As a result of the COVID-19 pandemic, many countries and regions have imposed quarantines, entry bans, or other restrictions for citizens of or recent travelers to the most affected areas. Other countries and regions have imposed global restrictions that apply to all foreign countries and territories, or prevent their own citizens from travelling overseas.
Together with a decreased willingness to travel, the restrictions have had a negative economic and social impact on the travel sector in those regions. A possible long-term impact has been a decline of business travel and international conferencing, and the rise of their virtual, online equivalents. Concerns have been raised over the effectiveness of travel restrictions to contain the spread of COVID-19.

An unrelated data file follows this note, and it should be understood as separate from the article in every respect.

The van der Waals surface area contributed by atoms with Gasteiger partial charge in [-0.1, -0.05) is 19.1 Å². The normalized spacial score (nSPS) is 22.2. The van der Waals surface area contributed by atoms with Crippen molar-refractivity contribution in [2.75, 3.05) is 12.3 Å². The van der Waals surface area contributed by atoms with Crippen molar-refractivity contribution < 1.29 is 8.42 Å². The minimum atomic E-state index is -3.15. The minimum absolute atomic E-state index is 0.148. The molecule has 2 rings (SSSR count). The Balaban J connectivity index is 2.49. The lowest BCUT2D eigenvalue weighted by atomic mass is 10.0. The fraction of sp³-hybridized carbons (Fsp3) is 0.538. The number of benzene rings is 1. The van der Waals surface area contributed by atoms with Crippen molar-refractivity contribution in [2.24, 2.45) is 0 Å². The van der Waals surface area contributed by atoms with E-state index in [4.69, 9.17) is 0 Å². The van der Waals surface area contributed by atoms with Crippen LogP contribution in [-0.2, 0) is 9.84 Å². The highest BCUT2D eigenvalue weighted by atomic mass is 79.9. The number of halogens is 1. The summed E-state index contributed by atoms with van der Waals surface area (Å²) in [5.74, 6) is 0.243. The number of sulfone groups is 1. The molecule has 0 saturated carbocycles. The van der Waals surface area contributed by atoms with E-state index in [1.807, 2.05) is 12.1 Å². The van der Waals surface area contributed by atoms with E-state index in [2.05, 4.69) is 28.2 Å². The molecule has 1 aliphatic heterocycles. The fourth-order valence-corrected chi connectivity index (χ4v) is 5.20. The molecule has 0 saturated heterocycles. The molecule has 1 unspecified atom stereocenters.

The European Union rejected the idea of suspending the Schengen free travel zone and introducing border controls with Italy, a decision which has been criticised by some European politicians. After some EU member states announced complete closure of their national borders to foreign nationals, the European Commission President Ursula von der Leyen said that “Certain controls may be justified, but general travel bans are not seen as being the most effective by the World Health Organization.” A few days later the EU closed its external borders.
A study in Science found that travel restrictions had only modest effects, delaying the initial spread of COVID-19, unless combined with infection prevention and control measures to considerably reduce transmissions. Researchers came to the conclusion that “travel restrictions are most useful in the early and late phase of an epidemic” and “restrictions of travel from Wuhan unfortunately came too late